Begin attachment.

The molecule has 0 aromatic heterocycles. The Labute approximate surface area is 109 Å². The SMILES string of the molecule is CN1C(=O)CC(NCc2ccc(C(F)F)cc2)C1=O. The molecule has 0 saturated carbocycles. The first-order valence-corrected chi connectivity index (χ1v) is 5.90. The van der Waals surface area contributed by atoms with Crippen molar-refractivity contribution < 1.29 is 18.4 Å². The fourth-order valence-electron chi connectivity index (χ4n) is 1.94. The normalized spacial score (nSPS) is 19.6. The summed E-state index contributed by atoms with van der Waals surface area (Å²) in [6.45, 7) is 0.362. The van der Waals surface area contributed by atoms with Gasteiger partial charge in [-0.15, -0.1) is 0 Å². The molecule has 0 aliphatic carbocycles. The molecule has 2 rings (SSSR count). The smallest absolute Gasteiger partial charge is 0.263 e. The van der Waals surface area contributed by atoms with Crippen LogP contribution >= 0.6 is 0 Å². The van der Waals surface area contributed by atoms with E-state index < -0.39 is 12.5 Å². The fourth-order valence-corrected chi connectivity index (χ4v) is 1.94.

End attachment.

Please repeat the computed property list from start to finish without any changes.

The molecule has 0 aromatic heterocycles. The Labute approximate surface area is 109 Å². The SMILES string of the molecule is CN1C(=O)CC(NCc2ccc(C(F)F)cc2)C1=O. The molecule has 0 saturated carbocycles. The first-order valence-corrected chi connectivity index (χ1v) is 5.90. The van der Waals surface area contributed by atoms with Crippen molar-refractivity contribution < 1.29 is 18.4 Å². The fourth-order valence-electron chi connectivity index (χ4n) is 1.94. The normalized spacial score (nSPS) is 19.6. The summed E-state index contributed by atoms with van der Waals surface area (Å²) in [6.45, 7) is 0.362. The van der Waals surface area contributed by atoms with Gasteiger partial charge in [-0.15, -0.1) is 0 Å². The molecule has 0 aliphatic carbocycles. The molecule has 2 rings (SSSR count). The smallest absolute Gasteiger partial charge is 0.263 e. The van der Waals surface area contributed by atoms with Crippen LogP contribution >= 0.6 is 0 Å². The van der Waals surface area contributed by atoms with E-state index < -0.39 is 12.5 Å². The fourth-order valence-corrected chi connectivity index (χ4v) is 1.94.